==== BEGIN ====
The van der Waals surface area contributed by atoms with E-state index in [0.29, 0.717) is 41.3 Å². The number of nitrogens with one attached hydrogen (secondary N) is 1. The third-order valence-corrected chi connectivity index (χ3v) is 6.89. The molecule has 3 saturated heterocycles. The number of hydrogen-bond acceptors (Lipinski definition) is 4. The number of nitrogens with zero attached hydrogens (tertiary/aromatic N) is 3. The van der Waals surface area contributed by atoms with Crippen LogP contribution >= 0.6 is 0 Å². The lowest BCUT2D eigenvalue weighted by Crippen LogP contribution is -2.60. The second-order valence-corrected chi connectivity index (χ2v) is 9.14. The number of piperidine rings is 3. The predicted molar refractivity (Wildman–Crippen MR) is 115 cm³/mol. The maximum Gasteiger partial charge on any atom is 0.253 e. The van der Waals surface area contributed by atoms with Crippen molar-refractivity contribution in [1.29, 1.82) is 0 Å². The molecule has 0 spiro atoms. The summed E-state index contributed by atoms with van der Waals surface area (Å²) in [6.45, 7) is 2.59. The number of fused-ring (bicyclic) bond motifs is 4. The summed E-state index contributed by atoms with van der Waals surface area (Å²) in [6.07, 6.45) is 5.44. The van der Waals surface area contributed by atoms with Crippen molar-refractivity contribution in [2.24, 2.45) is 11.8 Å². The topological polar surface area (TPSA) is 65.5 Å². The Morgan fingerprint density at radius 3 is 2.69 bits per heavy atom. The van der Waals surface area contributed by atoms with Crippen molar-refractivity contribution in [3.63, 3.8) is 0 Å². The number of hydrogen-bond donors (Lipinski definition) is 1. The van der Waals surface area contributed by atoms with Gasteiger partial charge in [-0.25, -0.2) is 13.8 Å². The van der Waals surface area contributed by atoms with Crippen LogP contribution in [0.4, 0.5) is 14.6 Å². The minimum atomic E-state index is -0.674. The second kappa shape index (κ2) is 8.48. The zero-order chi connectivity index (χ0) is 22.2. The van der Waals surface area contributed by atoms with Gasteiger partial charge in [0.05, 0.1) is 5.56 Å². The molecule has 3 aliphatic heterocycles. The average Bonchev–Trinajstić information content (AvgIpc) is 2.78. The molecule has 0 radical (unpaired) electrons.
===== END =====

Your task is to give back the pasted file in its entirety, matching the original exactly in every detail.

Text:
The van der Waals surface area contributed by atoms with E-state index in [0.29, 0.717) is 41.3 Å². The number of nitrogens with one attached hydrogen (secondary N) is 1. The third-order valence-corrected chi connectivity index (χ3v) is 6.89. The molecule has 3 saturated heterocycles. The number of hydrogen-bond acceptors (Lipinski definition) is 4. The number of nitrogens with zero attached hydrogens (tertiary/aromatic N) is 3. The van der Waals surface area contributed by atoms with Crippen LogP contribution >= 0.6 is 0 Å². The lowest BCUT2D eigenvalue weighted by Crippen LogP contribution is -2.60. The second-order valence-corrected chi connectivity index (χ2v) is 9.14. The number of piperidine rings is 3. The predicted molar refractivity (Wildman–Crippen MR) is 115 cm³/mol. The maximum Gasteiger partial charge on any atom is 0.253 e. The van der Waals surface area contributed by atoms with Crippen molar-refractivity contribution in [1.29, 1.82) is 0 Å². The molecule has 0 spiro atoms. The summed E-state index contributed by atoms with van der Waals surface area (Å²) in [6.45, 7) is 2.59. The number of fused-ring (bicyclic) bond motifs is 4. The summed E-state index contributed by atoms with van der Waals surface area (Å²) in [6.07, 6.45) is 5.44. The van der Waals surface area contributed by atoms with Crippen molar-refractivity contribution in [2.24, 2.45) is 11.8 Å². The topological polar surface area (TPSA) is 65.5 Å². The Morgan fingerprint density at radius 3 is 2.69 bits per heavy atom. The van der Waals surface area contributed by atoms with Crippen molar-refractivity contribution in [3.63, 3.8) is 0 Å². The number of hydrogen-bond donors (Lipinski definition) is 1. The van der Waals surface area contributed by atoms with Gasteiger partial charge in [-0.25, -0.2) is 13.8 Å². The van der Waals surface area contributed by atoms with Crippen LogP contribution in [0.4, 0.5) is 14.6 Å². The minimum atomic E-state index is -0.674. The second kappa shape index (κ2) is 8.48. The zero-order chi connectivity index (χ0) is 22.2. The van der Waals surface area contributed by atoms with Gasteiger partial charge in [0.05, 0.1) is 5.56 Å². The molecule has 3 aliphatic heterocycles. The average Bonchev–Trinajstić information content (AvgIpc) is 2.78. The molecule has 0 radical (unpaired) electrons.